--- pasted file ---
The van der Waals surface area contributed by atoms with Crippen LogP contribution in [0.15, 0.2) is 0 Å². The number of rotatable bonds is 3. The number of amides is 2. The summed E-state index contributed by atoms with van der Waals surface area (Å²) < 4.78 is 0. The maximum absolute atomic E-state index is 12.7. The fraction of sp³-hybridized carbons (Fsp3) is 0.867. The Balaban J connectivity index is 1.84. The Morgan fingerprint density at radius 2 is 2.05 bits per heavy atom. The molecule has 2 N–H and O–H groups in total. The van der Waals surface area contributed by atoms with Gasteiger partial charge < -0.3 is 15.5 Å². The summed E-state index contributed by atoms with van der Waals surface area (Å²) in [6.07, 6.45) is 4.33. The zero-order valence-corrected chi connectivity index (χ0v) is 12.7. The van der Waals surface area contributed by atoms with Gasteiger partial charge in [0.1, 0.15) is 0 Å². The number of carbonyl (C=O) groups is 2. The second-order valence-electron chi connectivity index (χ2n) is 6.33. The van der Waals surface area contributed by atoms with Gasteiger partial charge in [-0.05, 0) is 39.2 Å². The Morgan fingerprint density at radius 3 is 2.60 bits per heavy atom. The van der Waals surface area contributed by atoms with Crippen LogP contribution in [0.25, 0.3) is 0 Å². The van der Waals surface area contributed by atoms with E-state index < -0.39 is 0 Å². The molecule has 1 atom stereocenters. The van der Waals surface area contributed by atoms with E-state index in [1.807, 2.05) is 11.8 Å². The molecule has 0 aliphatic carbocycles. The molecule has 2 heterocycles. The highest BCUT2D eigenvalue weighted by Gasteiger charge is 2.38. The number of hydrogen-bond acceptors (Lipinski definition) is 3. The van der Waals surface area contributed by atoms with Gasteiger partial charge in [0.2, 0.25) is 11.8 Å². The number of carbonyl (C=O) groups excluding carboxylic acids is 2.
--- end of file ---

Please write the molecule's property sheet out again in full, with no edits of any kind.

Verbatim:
The van der Waals surface area contributed by atoms with Crippen LogP contribution in [0.15, 0.2) is 0 Å². The number of rotatable bonds is 3. The number of amides is 2. The summed E-state index contributed by atoms with van der Waals surface area (Å²) < 4.78 is 0. The maximum absolute atomic E-state index is 12.7. The fraction of sp³-hybridized carbons (Fsp3) is 0.867. The Balaban J connectivity index is 1.84. The Morgan fingerprint density at radius 2 is 2.05 bits per heavy atom. The molecule has 2 N–H and O–H groups in total. The van der Waals surface area contributed by atoms with Gasteiger partial charge < -0.3 is 15.5 Å². The summed E-state index contributed by atoms with van der Waals surface area (Å²) in [6.07, 6.45) is 4.33. The zero-order valence-corrected chi connectivity index (χ0v) is 12.7. The van der Waals surface area contributed by atoms with Gasteiger partial charge in [0.1, 0.15) is 0 Å². The number of carbonyl (C=O) groups is 2. The second-order valence-electron chi connectivity index (χ2n) is 6.33. The van der Waals surface area contributed by atoms with Gasteiger partial charge in [-0.05, 0) is 39.2 Å². The Morgan fingerprint density at radius 3 is 2.60 bits per heavy atom. The van der Waals surface area contributed by atoms with Crippen LogP contribution in [0.25, 0.3) is 0 Å². The van der Waals surface area contributed by atoms with E-state index < -0.39 is 0 Å². The molecule has 1 atom stereocenters. The van der Waals surface area contributed by atoms with E-state index in [1.807, 2.05) is 11.8 Å². The molecule has 0 aliphatic carbocycles. The molecule has 2 heterocycles. The highest BCUT2D eigenvalue weighted by Gasteiger charge is 2.38. The number of hydrogen-bond acceptors (Lipinski definition) is 3. The van der Waals surface area contributed by atoms with Gasteiger partial charge in [0.2, 0.25) is 11.8 Å². The number of carbonyl (C=O) groups excluding carboxylic acids is 2.